Thursday, March 29, 2007

An Evolutionary View of Human Violence -- Steven Pinker

Steven Pinker rocks. He is far and away my favorite contemporary scientist writing for the public. In an article at Edge, based on his recent TED Talk (and originally published in The New Republic), Pinker dispels the myth of the noble savage.

The basic premise of the noble savage theory is that humans are basically good and that it is civilization, technology, and society that have corrupted us and made us violent. But anyone who has read much of human history, especially anthropology, will know that this is horribly false. We have not been inherently good. Primal societies are far from peaceful and loving. In fact, most primal societies are violent and barbaric by our modern standards.

In the article at Edge, A HISTORY OF VIOLENCE, Pinker argues the points I have just raised, only much more authoritatively and elegantly.

Ken Wilber has made exactly the same arguments at various times in his work. The integral developmental model of human evolution is partly founded on the notion that humans have progressively become less violent, less egoic, and more compassionate as we have evolved. Certainly, as even Pinker points out, we have a long way to go.

Here is a little of Pinker's article to whet your appetite -- and one of the interesting elements of this argument, mentioned in this passage, in the indictment of post-modern relativist historians:
In sixteenth-century Paris, a popular form of entertainment was cat-burning, in which a cat was hoisted in a sling on a stage and slowly lowered into a fire. According to historian Norman Davies, "[T]he spectators, including kings and queens, shrieked with laughter as the animals, howling with pain, were singed, roasted, and finally carbonized." Today, such sadism would be unthinkable in most of the world. This change in sensibilities is just one example of perhaps the most important and most underappreciated trend in the human saga: Violence has been in decline over long stretches of history, and today we are probably living in the most peaceful moment of our species' time on earth.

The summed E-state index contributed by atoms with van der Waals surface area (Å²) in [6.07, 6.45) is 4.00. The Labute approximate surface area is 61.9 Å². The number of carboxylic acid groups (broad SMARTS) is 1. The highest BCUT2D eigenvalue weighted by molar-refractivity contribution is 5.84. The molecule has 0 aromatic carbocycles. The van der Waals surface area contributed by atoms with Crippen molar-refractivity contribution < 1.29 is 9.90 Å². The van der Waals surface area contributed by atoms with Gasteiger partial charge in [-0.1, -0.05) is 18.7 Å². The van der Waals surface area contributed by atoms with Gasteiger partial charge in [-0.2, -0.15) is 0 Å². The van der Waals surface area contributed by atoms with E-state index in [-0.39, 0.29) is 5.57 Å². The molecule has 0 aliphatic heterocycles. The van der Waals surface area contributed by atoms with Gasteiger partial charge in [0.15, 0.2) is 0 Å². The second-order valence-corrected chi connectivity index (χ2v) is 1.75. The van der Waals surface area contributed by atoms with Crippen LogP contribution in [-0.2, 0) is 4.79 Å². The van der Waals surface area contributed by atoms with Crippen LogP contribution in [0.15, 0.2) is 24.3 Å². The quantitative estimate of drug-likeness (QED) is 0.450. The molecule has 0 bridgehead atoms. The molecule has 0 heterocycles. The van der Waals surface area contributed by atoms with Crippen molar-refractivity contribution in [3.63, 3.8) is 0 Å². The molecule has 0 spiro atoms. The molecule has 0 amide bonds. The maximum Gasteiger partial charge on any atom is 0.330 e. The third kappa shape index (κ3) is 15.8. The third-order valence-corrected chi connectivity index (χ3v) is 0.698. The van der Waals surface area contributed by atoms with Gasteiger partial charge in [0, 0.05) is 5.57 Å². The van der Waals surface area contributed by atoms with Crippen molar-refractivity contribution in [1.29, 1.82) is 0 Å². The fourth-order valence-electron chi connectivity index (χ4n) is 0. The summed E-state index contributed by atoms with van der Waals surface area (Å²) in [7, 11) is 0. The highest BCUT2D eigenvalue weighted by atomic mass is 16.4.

In the decade of Darfur and Iraq, and shortly after the century of Stalin, Hitler, and Mao, the claim that violence has been diminishing may seem somewhere between hallucinatory and obscene. Yet recent studies that seek to quantify the historical ebb and flow of violence point to exactly that conclusion.

Some of the evidence has been under our nose all along. Conventional history has long shown that, in many ways, we have been getting kinder and gentler. Cruelty as entertainment, human sacrifice to indulge superstition, slavery as a labor-saving device, conquest as the mission statement of government, genocide as a means of acquiring real estate, torture and mutilation as routine punishment, the death penalty for misdemeanors and differences of opinion, assassination as the mechanism of political succession, rape as the spoils of war, pogroms as outlets for frustration, homicide as the major form of conflict resolution—all were unexceptionable features of life for most of human history. But, today, they are rare to nonexistent in the West, far less common elsewhere than they used to be, concealed when they do occur, and widely condemned when they are brought to light.

At one time, these facts were widely appreciated. They were the source of notions like progress, civilization, and man's rise from savagery and barbarism. Recently, however, those ideas have come to sound corny, even dangerous. They seem to demonize people in other times and places, license colonial conquest and other foreign adventures, and conceal the crimes of our own societies. The doctrine of the noble savage—the idea that humans are peaceable by nature and corrupted by modern institutions—pops up frequently in the writing of public intellectuals like José Ortega y Gasset ("War is not an instinct but an invention"), Stephen Jay Gould ("Homo sapiens is not an evil or destructive species"), and Ashley Montagu ("Biological studies lend support to the ethic of universal brotherhood"). But, now that social scientists have started to count bodies in different historical periods, they have discovered that the romantic theory gets it backward: Far from causing us to become more violent, something in modernity and its cultural institutions has made us nobler.

Read the rest of the article.

No comments: